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spaceman1980

Cube 2 or Panda3d

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I am making a first person shooter, and I'm looking for an engine. The only things I require are:

  • The engine is very lightweight
  • Can handle high polygon counts, normalmapping

I first was looking into the Cube 2 engine, based on how fast it runs on my nine year old dell laptop. I don't care too much about the shader, so I would probably use vanilla Cube 2, however, I don't know if there are limitations in Cube 2. There are several forks such as Tesseract that look better, and support HDR, but run slower. Cube 2 itself doesn't seem to have too much documentation, however, the thing that made me want to use it was a game called Red Eclipse. It has much better graphics than the actual Cube 2 game, still runs maxed out on my nine year old laptop, and led me to believe that a game like the one I want to make is possible with Cube 2.

The other engine I'm looking into is Panda3d. It seems to have more documentation, however, I'm not entirely sure how lightweight it is. My philosophy with game engines is that if you have good models, textures, and rigging, you can make a game that looks really good. All of the game engines that I'm talking about have shaders that are good enough, water that looks fine, etc. My only problem is that I know that some older engines (such as goldsrc) have limits on how many objects, polygons, texture resolutions and such. Playing Red Eclipse in cube 2 engine made me assume that cube 2 is capable, but I'm pretty sure that Panda3d might look a little better (its much more active). I don't know, however, how lightweight it is. Could anyone who knows about either engine please weigh in on this subject?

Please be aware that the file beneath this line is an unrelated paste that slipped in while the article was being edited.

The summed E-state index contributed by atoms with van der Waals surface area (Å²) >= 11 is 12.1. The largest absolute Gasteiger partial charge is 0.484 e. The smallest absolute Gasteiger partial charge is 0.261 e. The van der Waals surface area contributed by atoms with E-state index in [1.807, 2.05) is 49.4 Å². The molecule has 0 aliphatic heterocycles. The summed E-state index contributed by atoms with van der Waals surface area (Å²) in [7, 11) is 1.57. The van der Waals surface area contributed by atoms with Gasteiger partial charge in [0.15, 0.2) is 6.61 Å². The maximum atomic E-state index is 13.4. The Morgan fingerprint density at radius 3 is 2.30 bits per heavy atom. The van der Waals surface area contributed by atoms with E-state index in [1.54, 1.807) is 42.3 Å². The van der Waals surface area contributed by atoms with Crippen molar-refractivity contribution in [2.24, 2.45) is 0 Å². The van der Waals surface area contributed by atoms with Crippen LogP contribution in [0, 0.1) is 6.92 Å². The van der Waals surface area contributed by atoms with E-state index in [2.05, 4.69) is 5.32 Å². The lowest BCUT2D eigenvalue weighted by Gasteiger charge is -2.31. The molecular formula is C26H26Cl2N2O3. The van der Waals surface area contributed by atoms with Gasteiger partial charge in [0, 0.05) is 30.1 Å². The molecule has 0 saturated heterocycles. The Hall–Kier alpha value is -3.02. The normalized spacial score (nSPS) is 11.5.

Thanks so much

P.S. If you know any other game engines that suit my needs PLEASE tell me

Edited by fastcall22
Why is your post stuffed inside a table cell?

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In order to get a better response, you would need to indicate the target specifications for the machine your game will be running on, including graphics card (what pixel shader version does it run).

Also, how many polys are you looking to have on screen at any given time? You also should never render full polys at a distance, and can squeeze more frames by using low poly versions at (x) view distance.

Edited by Rutin

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